but not just saying that this is irrational, the article wants to talk about religious belief from a health point-of-view.
indeed, the article says, reporting on a Queensland* study,
Young men who held non-traditional religious views were at twice the risk of being more anxious and depressed than those with traditional beliefs.
the author of the study goes on to say that,
"This study suggests that new forms of religiosity demand further research attention to understand the extent that religious change is linked to population mental health and social behaviour among younger generations."

now i don't want to string too long a bow here, but does Romans 1:18-32 have anything to add to this research? perhaps not, but it's definitely a thought-provoking article.

* the north-eastern-most state of Australia

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Thursday, January 17, 2008

to forgive is human, grace divine.

last week was the 2nd in our now annual summer series (well the 2nd of something makes it annual, does it not?), entitled the untouchables (check out wildstreet.org.au for further details); the topic this time was domestic abuse.

in thinking about what the gospel of our Lord Jesus Christ has to say on the topic, you would assume forgiveness would be one of the main things.
indeed, the gospel allows the victim of such a heinous thing as domestic abuse to offer forgiveness to their abuser.

however, the definition of forgiveness given in the talk was that for full forgiveness to be given, there needs to be repentance from the abuser: they need to recognise their evil, admitting their culpability; their repentance recognising any forgiveness they receive would be completely undeserved.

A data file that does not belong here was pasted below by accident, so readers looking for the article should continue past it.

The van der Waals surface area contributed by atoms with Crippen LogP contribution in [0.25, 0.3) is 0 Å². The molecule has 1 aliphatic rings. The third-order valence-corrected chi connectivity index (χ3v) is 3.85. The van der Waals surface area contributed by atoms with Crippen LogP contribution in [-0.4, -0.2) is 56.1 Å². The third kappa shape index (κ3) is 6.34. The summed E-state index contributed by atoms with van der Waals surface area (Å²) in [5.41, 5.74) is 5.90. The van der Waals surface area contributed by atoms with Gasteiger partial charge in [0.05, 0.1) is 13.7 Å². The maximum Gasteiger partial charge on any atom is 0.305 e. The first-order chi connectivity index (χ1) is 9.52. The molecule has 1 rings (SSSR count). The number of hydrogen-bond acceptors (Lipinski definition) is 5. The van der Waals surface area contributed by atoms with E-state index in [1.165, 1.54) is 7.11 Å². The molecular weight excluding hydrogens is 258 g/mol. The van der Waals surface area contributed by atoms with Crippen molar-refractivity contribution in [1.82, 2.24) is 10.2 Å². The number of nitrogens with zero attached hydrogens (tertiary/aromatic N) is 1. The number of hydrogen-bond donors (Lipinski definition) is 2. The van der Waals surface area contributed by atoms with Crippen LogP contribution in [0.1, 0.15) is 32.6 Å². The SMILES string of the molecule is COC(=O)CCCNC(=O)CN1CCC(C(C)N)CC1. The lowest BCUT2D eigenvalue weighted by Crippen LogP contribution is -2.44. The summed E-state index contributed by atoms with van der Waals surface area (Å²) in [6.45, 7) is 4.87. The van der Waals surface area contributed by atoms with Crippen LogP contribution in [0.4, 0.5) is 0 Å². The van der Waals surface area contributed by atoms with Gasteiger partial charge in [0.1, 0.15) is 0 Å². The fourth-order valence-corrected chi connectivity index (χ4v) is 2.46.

when pressed on this, the idea was that forgiveness is a motion towards reconciliation. further to this, the normal context of forgiveness in the Bible is in that of seeking reconciliation.


which of course brings us to grace.
grace, Biblically, is the idea that forgiveness and reconciliation are given, not because we deserve it, but in spite of ourselves, in spite of our unrepentant sinful hearts.
as Ephesians 2:8-9 so well puts it,
For by grace you have been saved through faith. And this is not your own doing; it is the gift of God, not a result of works, so that no one may boast.

indeed, a helpful book put out by matthias media, Forgiving Hitler explains, understanding that grace from God through Christ means we are able to give up our need for vengeance, to give up the requirement for the injurious party to seek forgiveness.


but still, after discussion, and in the case of domestic abuse, it was clear that without repentance there can still be only a partial forgiveness. the abused can never feel safe and secure in the presence of the abuser, the abuser in remaining unrepentant, only multiplies their gross sinfulness.


my question remained, "but can we not forgive with grace - not requiring their repentance?"

but that, it seems, is for God alone.
what in this case is impossible for man, ie forgiving and reconciling despite the enormity of the sinner's actions, is possibly - nay, is done, in Christ.

and for this we can give great thanks.